Sunday, 1 August 2021

EFCC Releases Bukola Saraki After Interrogation


 The Economic and Financial Crimes Commission on Saturday quizzed a former Senate president, Bukola Saraki, over alleged misappropriation of public funds and money laundering.

Saraki, who arrived at the EFCC office around 2pm was reportedly interrogated for hours by detectives over alleged involvement in misappropriation of billions of naira while he was governor.

Details of the allegations against him were sketchy but it was said to be in connection with contracts awarded during his tenure in office.

Saraki, 58, was Senate President between 2015 and 2019. He also governed Kwara State from 2003 to 2011.

A senior official confirmed the development, stating that the former Kwara State governor was invited to shed light on some shady financial dealings.

This is happening four days after a former Nasarawa State Governor, Tanko  Al-Makura, and his wife, Mairo, were  grilled by the EFCC over breach of public trust and misappropriation of billions of naira by his administration.

The EFCC spokesman, Wilson Uwujaren, did not respond to questions by Sunday PUNCH on the development last night.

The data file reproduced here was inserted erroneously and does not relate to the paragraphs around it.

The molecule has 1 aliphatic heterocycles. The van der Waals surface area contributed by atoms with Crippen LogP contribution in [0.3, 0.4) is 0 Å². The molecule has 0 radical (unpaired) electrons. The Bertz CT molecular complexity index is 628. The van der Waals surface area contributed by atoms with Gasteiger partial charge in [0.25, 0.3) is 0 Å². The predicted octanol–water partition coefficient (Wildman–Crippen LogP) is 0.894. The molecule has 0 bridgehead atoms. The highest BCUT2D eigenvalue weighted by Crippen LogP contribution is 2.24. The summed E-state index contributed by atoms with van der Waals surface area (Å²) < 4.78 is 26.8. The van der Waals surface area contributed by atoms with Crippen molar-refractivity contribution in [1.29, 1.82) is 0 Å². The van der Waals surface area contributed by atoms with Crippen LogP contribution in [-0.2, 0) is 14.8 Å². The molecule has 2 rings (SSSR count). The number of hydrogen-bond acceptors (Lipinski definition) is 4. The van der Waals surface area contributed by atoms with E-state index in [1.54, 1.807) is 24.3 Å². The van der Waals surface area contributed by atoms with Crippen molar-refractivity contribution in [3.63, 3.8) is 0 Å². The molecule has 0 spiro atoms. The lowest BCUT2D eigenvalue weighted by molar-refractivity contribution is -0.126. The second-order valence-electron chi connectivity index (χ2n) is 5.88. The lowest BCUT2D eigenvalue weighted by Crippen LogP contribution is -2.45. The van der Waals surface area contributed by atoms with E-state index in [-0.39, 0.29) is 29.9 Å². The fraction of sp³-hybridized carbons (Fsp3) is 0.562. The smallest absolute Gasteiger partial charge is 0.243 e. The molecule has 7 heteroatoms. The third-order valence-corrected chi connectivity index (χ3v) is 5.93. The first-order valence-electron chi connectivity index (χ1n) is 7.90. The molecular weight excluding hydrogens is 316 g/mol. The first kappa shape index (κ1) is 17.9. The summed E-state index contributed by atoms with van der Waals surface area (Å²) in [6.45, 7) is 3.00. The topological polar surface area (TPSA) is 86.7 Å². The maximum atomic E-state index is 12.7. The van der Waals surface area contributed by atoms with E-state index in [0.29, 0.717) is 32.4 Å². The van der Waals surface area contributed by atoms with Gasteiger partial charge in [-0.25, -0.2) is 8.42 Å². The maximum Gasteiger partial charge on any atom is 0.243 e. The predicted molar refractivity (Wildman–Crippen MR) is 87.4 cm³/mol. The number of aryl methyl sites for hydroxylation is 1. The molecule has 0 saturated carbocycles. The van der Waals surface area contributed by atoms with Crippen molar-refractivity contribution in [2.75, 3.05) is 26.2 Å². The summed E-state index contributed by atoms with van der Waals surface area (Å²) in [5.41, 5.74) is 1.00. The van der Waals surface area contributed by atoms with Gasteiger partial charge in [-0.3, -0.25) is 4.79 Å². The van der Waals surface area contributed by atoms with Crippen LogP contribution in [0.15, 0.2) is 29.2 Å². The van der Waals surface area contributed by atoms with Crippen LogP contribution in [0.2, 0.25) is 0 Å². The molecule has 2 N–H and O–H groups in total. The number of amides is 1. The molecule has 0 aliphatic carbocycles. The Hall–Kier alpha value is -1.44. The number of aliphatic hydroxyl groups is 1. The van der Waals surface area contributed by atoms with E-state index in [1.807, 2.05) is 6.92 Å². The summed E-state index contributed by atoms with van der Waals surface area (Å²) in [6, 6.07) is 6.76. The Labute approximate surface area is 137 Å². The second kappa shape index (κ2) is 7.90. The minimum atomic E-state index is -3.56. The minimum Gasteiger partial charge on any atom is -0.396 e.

But the former Senate President, in a statement by Yusuph Olaniyonu of the Abubakar Bukola Saraki Media Office, confirmed that he paid a visit to the EFCC office on Saturday afternoon.

The statement read, “The Media Office of Dr Abubakar Bukola Saraki will like to confirm that this afternoon (Saturday), Dr Saraki, of his own volition, visited the office of the EFCC to clarify any issue that the commission may want to raise with him.”

Olaniyonu recalled that, following the order of the Federal High Court, Abuja, on the fundamental human rights case filed by Saraki during the period of the former chairman of the EFCC, which precluded the commission from investigating him until the matter is dispensed with, the commission at the last hearing on July 14, 2021, had pleaded with the judge that the order was preventing it from doing their job.

He said, “Following this complaint, Dr Saraki, as a responsible citizen, on his own volition, approached the commission that, at the earliest convenient date, he was willing to visit the commission’s office and clarify all issues they might want to raise with him.

“He, therefore, visited the commission’s office this afternoon and answered some questions. He is back home. He was not arrested. Dr. Saraki also assured the commission that he has nothing to hide and will always make himself available to clear all issues that may require his attention.”


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